What a joy to be riding! It was all downhill to Revelstoke. I stopped at Revelstoke National Park and went for a walk at the Giant Cedar Trail. It was quite beautiful to see those giant trees approx. 1000 years old. It's worth the stop. After that I went to the Canyon Creek Hot Springs about 45 km from Revelstoke. Nice soak. I felt like a millionaire. I had my wifeís flower-motive tights underneath my bike pants to protect me from the cold. Some people were looking at me funny. It was a beautiful place to relax.

Next I stopped at the town of Revelstoke. I had a nice coffee and cold drink. After I rode to Three Valley. There are a lot of attractions in that area. There is a ghost town and also an enchanted forest. I stayed by the lake in a old motel. I negotiated with the owner and I payed only 30 dollars. I was so happy that I did not have to set my tent for a change. It was great to relax in front of the television. In front of the hotel there was a beautiful lake also called Three Valley Lake surrounded by majestic mountains. I pulled out my telescopic rod and I went fishing but unfortunately I did not catch anything. My dream of catching a few trout didnít happen so I decided to go for supper to the hotel by the ghost town.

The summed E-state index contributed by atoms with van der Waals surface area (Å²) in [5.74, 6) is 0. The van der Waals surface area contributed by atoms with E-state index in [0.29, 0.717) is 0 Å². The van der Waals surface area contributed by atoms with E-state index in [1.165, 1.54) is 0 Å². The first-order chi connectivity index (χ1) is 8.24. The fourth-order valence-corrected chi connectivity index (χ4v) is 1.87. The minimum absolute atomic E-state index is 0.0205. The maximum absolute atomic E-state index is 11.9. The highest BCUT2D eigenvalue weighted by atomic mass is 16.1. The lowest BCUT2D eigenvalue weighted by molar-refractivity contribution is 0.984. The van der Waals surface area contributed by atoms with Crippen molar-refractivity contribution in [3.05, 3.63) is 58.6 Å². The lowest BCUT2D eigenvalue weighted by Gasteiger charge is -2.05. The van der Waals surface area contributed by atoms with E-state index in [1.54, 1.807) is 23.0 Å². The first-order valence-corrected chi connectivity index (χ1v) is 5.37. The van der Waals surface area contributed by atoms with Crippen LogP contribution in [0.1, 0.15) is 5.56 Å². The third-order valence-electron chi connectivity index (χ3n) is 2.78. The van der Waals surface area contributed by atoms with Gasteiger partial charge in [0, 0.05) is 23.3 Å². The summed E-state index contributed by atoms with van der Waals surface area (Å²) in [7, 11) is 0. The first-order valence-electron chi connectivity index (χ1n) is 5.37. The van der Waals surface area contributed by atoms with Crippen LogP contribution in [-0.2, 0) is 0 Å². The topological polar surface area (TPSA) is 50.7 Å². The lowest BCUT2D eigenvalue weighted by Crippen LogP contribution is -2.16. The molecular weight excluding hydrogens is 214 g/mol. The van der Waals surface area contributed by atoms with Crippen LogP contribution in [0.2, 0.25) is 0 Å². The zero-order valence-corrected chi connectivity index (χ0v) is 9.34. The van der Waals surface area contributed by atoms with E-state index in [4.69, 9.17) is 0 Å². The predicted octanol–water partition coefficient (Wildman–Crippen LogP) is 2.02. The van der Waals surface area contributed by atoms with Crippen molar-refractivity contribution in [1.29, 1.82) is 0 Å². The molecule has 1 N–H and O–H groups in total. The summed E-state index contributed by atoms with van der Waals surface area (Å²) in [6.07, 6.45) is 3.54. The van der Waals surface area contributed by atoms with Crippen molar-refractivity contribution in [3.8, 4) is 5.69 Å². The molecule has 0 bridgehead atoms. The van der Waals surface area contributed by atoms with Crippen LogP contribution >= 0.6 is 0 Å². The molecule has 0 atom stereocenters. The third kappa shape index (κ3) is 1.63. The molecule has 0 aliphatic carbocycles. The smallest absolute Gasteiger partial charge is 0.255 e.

Kelowna and the Lake Okanagan in British Columbia Day 4, Three Valley to Vernon, 135 km

After going west for 3 days I finally changed direction and I turned south in Sicamous. I was on the 97 A highway heading to towards Vernon and Kelowna and the beautiful Okanagan Valley. I rode by the Shuswap Lake, a major tourist area and the capital of house boats in Canada. It was great to follow the lake for so long, the view was amazing. Along the road there was fruit stands selling peaches and plums grown in the area. The last time I had tasted fruit that good was in my mom's yard in Portugal. In Vernon I had lunch with a French Canadian guy who had biked all the way from Williams Lake. He told me to use Vaseline for my sore butt and prevent saddle-soreness. I tried it and it worked. Picture source: An incredible view of Kelowna.